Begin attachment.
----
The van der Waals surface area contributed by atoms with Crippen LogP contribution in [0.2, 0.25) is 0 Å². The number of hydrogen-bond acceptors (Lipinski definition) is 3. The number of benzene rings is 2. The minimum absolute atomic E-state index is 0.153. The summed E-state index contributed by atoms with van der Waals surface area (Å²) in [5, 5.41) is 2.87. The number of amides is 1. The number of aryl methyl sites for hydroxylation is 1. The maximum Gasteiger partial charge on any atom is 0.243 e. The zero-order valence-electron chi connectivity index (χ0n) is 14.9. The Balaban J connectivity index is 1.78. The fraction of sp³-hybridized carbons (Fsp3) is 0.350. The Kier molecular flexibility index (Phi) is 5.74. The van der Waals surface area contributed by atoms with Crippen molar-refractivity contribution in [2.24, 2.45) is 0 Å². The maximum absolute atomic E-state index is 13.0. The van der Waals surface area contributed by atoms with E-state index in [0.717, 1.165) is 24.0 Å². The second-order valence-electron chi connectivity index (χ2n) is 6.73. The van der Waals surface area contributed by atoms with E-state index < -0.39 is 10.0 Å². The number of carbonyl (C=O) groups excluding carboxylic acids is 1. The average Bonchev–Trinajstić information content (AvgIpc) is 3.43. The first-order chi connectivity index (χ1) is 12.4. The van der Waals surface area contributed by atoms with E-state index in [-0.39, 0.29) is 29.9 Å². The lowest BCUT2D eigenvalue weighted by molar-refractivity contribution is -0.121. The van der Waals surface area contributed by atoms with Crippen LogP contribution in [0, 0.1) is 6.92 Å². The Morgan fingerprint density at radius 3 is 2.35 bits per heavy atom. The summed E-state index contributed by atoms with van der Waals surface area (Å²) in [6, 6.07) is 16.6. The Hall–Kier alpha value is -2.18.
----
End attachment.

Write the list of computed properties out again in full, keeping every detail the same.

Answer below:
The van der Waals surface area contributed by atoms with Crippen LogP contribution in [0.2, 0.25) is 0 Å². The number of hydrogen-bond acceptors (Lipinski definition) is 3. The number of benzene rings is 2. The minimum absolute atomic E-state index is 0.153. The summed E-state index contributed by atoms with van der Waals surface area (Å²) in [5, 5.41) is 2.87. The number of amides is 1. The number of aryl methyl sites for hydroxylation is 1. The maximum Gasteiger partial charge on any atom is 0.243 e. The zero-order valence-electron chi connectivity index (χ0n) is 14.9. The Balaban J connectivity index is 1.78. The fraction of sp³-hybridized carbons (Fsp3) is 0.350. The Kier molecular flexibility index (Phi) is 5.74. The van der Waals surface area contributed by atoms with Crippen molar-refractivity contribution in [2.24, 2.45) is 0 Å². The maximum absolute atomic E-state index is 13.0. The van der Waals surface area contributed by atoms with E-state index in [0.717, 1.165) is 24.0 Å². The second-order valence-electron chi connectivity index (χ2n) is 6.73. The van der Waals surface area contributed by atoms with E-state index < -0.39 is 10.0 Å². The number of carbonyl (C=O) groups excluding carboxylic acids is 1. The average Bonchev–Trinajstić information content (AvgIpc) is 3.43. The first-order chi connectivity index (χ1) is 12.4. The van der Waals surface area contributed by atoms with E-state index in [-0.39, 0.29) is 29.9 Å². The lowest BCUT2D eigenvalue weighted by molar-refractivity contribution is -0.121. The van der Waals surface area contributed by atoms with Crippen LogP contribution in [0, 0.1) is 6.92 Å². The Morgan fingerprint density at radius 3 is 2.35 bits per heavy atom. The summed E-state index contributed by atoms with van der Waals surface area (Å²) in [6, 6.07) is 16.6. The Hall–Kier alpha value is -2.18.